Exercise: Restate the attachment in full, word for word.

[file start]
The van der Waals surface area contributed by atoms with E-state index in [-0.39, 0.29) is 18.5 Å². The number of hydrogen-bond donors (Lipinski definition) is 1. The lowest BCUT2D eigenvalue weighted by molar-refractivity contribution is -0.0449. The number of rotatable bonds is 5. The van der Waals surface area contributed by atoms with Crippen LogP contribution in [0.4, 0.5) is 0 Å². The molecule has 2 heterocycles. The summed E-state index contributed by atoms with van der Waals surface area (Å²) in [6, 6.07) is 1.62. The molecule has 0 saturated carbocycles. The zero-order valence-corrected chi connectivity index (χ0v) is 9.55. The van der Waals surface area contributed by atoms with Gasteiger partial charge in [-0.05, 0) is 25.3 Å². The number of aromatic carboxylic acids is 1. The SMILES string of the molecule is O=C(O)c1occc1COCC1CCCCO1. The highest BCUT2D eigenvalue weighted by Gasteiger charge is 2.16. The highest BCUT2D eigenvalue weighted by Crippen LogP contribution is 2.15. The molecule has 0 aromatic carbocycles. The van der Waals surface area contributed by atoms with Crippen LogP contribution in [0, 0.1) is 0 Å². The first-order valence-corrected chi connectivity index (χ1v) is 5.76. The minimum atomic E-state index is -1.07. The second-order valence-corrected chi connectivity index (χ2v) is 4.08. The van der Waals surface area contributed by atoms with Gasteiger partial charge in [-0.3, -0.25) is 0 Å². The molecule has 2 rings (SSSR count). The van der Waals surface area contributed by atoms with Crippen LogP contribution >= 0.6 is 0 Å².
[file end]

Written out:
The van der Waals surface area contributed by atoms with E-state index in [-0.39, 0.29) is 18.5 Å². The number of hydrogen-bond donors (Lipinski definition) is 1. The lowest BCUT2D eigenvalue weighted by molar-refractivity contribution is -0.0449. The number of rotatable bonds is 5. The van der Waals surface area contributed by atoms with Crippen LogP contribution in [0.4, 0.5) is 0 Å². The molecule has 2 heterocycles. The summed E-state index contributed by atoms with van der Waals surface area (Å²) in [6, 6.07) is 1.62. The molecule has 0 saturated carbocycles. The zero-order valence-corrected chi connectivity index (χ0v) is 9.55. The van der Waals surface area contributed by atoms with Gasteiger partial charge in [-0.05, 0) is 25.3 Å². The number of aromatic carboxylic acids is 1. The SMILES string of the molecule is O=C(O)c1occc1COCC1CCCCO1. The highest BCUT2D eigenvalue weighted by Gasteiger charge is 2.16. The highest BCUT2D eigenvalue weighted by Crippen LogP contribution is 2.15. The molecule has 0 aromatic carbocycles. The van der Waals surface area contributed by atoms with Crippen LogP contribution in [0, 0.1) is 0 Å². The first-order valence-corrected chi connectivity index (χ1v) is 5.76. The minimum atomic E-state index is -1.07. The second-order valence-corrected chi connectivity index (χ2v) is 4.08. The van der Waals surface area contributed by atoms with Gasteiger partial charge in [-0.3, -0.25) is 0 Å². The molecule has 2 rings (SSSR count). The van der Waals surface area contributed by atoms with Crippen LogP contribution >= 0.6 is 0 Å².